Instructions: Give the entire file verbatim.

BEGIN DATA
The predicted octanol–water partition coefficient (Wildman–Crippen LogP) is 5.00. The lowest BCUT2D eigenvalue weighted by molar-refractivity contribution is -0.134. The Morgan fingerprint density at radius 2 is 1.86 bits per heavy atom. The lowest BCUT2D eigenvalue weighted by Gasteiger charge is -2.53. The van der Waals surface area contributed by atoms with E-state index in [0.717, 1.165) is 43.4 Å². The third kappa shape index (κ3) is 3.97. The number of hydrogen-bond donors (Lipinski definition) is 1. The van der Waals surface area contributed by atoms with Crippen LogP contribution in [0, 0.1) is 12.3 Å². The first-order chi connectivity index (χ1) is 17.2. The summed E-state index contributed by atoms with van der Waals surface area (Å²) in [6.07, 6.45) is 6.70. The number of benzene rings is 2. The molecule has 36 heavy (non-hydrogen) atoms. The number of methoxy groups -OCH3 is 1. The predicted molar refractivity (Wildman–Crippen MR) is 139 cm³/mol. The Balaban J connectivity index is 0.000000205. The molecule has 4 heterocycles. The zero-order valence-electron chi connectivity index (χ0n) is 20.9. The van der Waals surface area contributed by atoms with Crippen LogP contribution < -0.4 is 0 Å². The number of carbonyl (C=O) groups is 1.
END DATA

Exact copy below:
The predicted octanol–water partition coefficient (Wildman–Crippen LogP) is 5.00. The lowest BCUT2D eigenvalue weighted by molar-refractivity contribution is -0.134. The Morgan fingerprint density at radius 2 is 1.86 bits per heavy atom. The lowest BCUT2D eigenvalue weighted by Gasteiger charge is -2.53. The van der Waals surface area contributed by atoms with E-state index in [0.717, 1.165) is 43.4 Å². The third kappa shape index (κ3) is 3.97. The number of hydrogen-bond donors (Lipinski definition) is 1. The van der Waals surface area contributed by atoms with Crippen LogP contribution in [0, 0.1) is 12.3 Å². The first-order chi connectivity index (χ1) is 17.2. The summed E-state index contributed by atoms with van der Waals surface area (Å²) in [6.07, 6.45) is 6.70. The number of benzene rings is 2. The molecule has 36 heavy (non-hydrogen) atoms. The number of methoxy groups -OCH3 is 1. The predicted molar refractivity (Wildman–Crippen MR) is 139 cm³/mol. The Balaban J connectivity index is 0.000000205. The molecule has 4 heterocycles. The zero-order valence-electron chi connectivity index (χ0n) is 20.9. The van der Waals surface area contributed by atoms with Crippen LogP contribution < -0.4 is 0 Å². The number of carbonyl (C=O) groups is 1.